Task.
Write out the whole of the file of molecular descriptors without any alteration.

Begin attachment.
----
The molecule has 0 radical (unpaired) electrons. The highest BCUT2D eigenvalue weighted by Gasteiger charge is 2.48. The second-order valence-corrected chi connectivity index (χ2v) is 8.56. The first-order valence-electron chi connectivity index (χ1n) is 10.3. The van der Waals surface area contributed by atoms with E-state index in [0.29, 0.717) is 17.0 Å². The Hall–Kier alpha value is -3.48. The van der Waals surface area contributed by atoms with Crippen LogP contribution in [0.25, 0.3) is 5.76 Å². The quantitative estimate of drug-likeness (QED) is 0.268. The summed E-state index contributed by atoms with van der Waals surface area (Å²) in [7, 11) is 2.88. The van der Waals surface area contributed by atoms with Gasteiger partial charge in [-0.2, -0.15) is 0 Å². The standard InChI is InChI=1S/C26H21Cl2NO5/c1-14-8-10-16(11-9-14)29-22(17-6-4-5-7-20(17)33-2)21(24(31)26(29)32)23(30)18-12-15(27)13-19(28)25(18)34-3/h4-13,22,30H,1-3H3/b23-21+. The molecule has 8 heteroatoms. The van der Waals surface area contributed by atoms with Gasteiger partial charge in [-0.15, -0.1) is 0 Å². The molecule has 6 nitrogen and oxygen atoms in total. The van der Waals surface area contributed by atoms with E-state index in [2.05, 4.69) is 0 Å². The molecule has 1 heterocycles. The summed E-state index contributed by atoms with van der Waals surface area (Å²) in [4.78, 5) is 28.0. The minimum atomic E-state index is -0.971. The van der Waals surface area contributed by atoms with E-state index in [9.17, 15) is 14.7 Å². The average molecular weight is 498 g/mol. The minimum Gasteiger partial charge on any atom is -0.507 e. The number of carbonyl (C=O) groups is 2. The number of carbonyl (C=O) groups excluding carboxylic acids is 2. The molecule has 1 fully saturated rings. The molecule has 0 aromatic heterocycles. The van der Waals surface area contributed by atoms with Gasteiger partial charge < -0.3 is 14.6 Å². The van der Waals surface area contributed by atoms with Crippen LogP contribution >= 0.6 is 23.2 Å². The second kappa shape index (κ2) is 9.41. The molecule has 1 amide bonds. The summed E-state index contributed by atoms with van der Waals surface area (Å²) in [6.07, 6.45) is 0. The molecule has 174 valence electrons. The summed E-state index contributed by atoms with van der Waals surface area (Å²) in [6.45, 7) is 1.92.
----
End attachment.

The molecule has 0 radical (unpaired) electrons. The highest BCUT2D eigenvalue weighted by Gasteiger charge is 2.48. The second-order valence-corrected chi connectivity index (χ2v) is 8.56. The first-order valence-electron chi connectivity index (χ1n) is 10.3. The van der Waals surface area contributed by atoms with E-state index in [0.29, 0.717) is 17.0 Å². The Hall–Kier alpha value is -3.48. The van der Waals surface area contributed by atoms with Crippen LogP contribution in [0.25, 0.3) is 5.76 Å². The quantitative estimate of drug-likeness (QED) is 0.268. The summed E-state index contributed by atoms with van der Waals surface area (Å²) in [7, 11) is 2.88. The van der Waals surface area contributed by atoms with Gasteiger partial charge in [-0.2, -0.15) is 0 Å². The standard InChI is InChI=1S/C26H21Cl2NO5/c1-14-8-10-16(11-9-14)29-22(17-6-4-5-7-20(17)33-2)21(24(31)26(29)32)23(30)18-12-15(27)13-19(28)25(18)34-3/h4-13,22,30H,1-3H3/b23-21+. The molecule has 8 heteroatoms. The van der Waals surface area contributed by atoms with Gasteiger partial charge in [-0.15, -0.1) is 0 Å². The molecule has 6 nitrogen and oxygen atoms in total. The van der Waals surface area contributed by atoms with E-state index in [2.05, 4.69) is 0 Å². The molecule has 1 heterocycles. The summed E-state index contributed by atoms with van der Waals surface area (Å²) in [4.78, 5) is 28.0. The minimum atomic E-state index is -0.971. The van der Waals surface area contributed by atoms with E-state index in [9.17, 15) is 14.7 Å². The average molecular weight is 498 g/mol. The minimum Gasteiger partial charge on any atom is -0.507 e. The number of carbonyl (C=O) groups is 2. The number of carbonyl (C=O) groups excluding carboxylic acids is 2. The molecule has 1 fully saturated rings. The molecule has 0 aromatic heterocycles. The van der Waals surface area contributed by atoms with Gasteiger partial charge < -0.3 is 14.6 Å². The van der Waals surface area contributed by atoms with Crippen LogP contribution >= 0.6 is 23.2 Å². The second kappa shape index (κ2) is 9.41. The molecule has 1 amide bonds. The summed E-state index contributed by atoms with van der Waals surface area (Å²) in [6.07, 6.45) is 0. The molecule has 174 valence electrons. The summed E-state index contributed by atoms with van der Waals surface area (Å²) in [6.45, 7) is 1.92.